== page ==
"Every time you take one path, you must live with the memory of the other: of a life left unchosen. Decide as seems best, one course or the other; each way will have its bitter with its sweet."
The Girl in the Tower is the second book in the Winternight Trilogy by Katherine Arden. It continues the interesting introduction of Russian mythology that blends into the faery tale stories, with many of those core aspects of heroism, magic and the supernatural. But it also adds a number of features such as social hierarchy, gender roles and the power of fighting the patriarchal viewpoints of the period.
This book really branched out in terms of the locations depicted. It moved away from the village that The Bear and the Nightingale took place in, and spent a large portion of the book in the extravagant city of Moscow, the capital of Rus. It was a very different setting from the first book, but it was done very well and I enjoyed the challenges Vasya faced in this new world.
"I carve things of wood because things made by effort are more real than things made by wishing."
The plot became more intricate, with multiple stories weaving to and fro, presenting a number of mysteries and events waiting to be solved. I enjoyed the way pieces of information were cleverly trickled to the reader despite the increased pace that the novel adopted. There was one major twist that I predicted early on, but any chance of deflation was overcome through the extra layers that still caused shock. The final phase of the story brought together all the different threads in an excellent manner that I did not anticipate would occur.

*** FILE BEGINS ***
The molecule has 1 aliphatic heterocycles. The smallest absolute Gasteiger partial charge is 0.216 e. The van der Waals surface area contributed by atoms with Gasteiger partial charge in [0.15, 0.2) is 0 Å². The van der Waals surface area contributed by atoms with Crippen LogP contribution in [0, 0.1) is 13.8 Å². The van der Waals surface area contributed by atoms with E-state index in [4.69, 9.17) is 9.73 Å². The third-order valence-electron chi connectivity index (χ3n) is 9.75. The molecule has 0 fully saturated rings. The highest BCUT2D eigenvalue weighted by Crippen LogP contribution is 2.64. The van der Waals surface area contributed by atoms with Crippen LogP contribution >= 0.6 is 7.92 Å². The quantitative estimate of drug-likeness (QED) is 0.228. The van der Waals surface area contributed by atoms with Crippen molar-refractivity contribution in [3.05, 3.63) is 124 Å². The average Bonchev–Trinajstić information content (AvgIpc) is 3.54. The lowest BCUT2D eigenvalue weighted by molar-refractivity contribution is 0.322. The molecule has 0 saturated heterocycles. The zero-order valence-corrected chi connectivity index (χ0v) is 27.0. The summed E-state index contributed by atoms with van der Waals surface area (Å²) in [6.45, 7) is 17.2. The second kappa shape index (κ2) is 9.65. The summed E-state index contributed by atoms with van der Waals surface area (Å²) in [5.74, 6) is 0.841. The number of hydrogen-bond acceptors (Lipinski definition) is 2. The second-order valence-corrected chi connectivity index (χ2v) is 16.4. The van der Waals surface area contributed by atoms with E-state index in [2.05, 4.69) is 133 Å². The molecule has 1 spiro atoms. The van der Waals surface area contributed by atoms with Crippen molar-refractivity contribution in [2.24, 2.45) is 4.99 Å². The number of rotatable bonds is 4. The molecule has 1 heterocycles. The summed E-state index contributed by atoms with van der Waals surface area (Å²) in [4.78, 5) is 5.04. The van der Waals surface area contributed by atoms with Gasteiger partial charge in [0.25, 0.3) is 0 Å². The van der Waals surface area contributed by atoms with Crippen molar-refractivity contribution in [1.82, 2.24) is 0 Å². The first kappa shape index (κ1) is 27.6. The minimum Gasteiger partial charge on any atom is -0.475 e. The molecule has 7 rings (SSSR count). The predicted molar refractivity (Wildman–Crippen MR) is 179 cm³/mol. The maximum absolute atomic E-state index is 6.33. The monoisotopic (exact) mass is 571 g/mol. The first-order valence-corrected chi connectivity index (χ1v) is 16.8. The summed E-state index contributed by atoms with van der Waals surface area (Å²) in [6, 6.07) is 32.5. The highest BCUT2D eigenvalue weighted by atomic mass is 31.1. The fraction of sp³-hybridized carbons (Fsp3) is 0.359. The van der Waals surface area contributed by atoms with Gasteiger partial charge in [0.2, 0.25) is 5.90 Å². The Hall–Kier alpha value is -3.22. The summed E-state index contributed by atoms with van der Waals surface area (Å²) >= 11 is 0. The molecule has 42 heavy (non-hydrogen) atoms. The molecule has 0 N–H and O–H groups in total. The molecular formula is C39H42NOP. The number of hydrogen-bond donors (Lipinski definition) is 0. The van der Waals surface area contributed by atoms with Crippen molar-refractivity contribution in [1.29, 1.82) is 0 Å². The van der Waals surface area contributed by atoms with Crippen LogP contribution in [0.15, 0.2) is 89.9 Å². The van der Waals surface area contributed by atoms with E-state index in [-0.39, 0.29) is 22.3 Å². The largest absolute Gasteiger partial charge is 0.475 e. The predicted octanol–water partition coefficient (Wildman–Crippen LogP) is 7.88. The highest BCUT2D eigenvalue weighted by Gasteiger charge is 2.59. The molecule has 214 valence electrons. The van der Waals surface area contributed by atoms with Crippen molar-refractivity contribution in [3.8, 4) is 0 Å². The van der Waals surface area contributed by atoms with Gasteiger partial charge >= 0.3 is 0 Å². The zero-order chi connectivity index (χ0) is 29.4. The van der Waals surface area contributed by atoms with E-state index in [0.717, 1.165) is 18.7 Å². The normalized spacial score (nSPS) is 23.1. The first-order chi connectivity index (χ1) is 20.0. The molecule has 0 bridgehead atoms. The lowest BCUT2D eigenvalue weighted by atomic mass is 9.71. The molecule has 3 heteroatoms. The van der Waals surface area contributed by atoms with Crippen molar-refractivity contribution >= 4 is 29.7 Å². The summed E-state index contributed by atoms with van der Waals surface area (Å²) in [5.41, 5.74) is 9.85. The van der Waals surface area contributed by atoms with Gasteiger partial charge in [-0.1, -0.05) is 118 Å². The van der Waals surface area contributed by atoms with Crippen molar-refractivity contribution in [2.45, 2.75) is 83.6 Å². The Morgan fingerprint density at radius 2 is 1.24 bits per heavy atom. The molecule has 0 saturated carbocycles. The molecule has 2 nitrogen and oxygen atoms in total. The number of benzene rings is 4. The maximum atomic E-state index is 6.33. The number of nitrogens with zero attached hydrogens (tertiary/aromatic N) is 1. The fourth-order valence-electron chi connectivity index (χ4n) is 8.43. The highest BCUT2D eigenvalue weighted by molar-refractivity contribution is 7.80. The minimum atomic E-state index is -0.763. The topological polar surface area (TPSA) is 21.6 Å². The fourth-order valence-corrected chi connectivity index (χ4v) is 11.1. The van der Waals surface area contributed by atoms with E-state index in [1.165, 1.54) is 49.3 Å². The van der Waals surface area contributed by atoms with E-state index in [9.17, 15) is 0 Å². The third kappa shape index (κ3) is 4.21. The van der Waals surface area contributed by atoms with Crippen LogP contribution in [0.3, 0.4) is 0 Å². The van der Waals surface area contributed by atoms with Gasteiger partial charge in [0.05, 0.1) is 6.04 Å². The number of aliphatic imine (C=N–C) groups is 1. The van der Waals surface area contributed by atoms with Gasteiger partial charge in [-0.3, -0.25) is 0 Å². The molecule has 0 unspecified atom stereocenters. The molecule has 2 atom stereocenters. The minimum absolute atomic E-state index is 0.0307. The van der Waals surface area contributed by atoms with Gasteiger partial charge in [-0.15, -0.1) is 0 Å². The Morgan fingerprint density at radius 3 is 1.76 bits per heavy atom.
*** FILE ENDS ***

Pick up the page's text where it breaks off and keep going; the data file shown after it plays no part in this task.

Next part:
Arden writes with a constant fluidity that fit brilliantly with the writing styles I enjoy and allowed me to read from one page to the next and receive enjoyment from every moment in this world.
The historical world building continued and I love the Russian setting and culture that Arden so vividly presents with every minor yet fruitful feature mentioned in her narrative. This aspect is something that I adore as it makes the world realistic with a real depth to it that I wish was included within every book that I read.
"You cannot take vengeance on a whole people because of the doings of a few wicked men."
The magic system matured again but has most definitely not reached its full potential. I hope and imagine the full extent to the system will be revealed in the final of the series. So far it adopts the idea that faith is all that is needed, that someone has to utterly believe the they can do it in order to be successful. I like this idea and it works well with me, even though it was not a unique perspective on the magic system.
The characters had a wide variation from an unusual monk to a frost demon to the main PoV who is battling against the restrictive stereotypes of the period. I enjoyed these characters each in their own right and found that there was no profound weakness with anyone in terms of development.
I enjoyed this book as much as The Bear and the Nightingale. But I was pleased that this book felt more like the formation of a longer story that will continue, instead of a stand-alone that the first novel could have been. It involved me in the plot and has induced a desire to finish the series with The Winter of the Witch.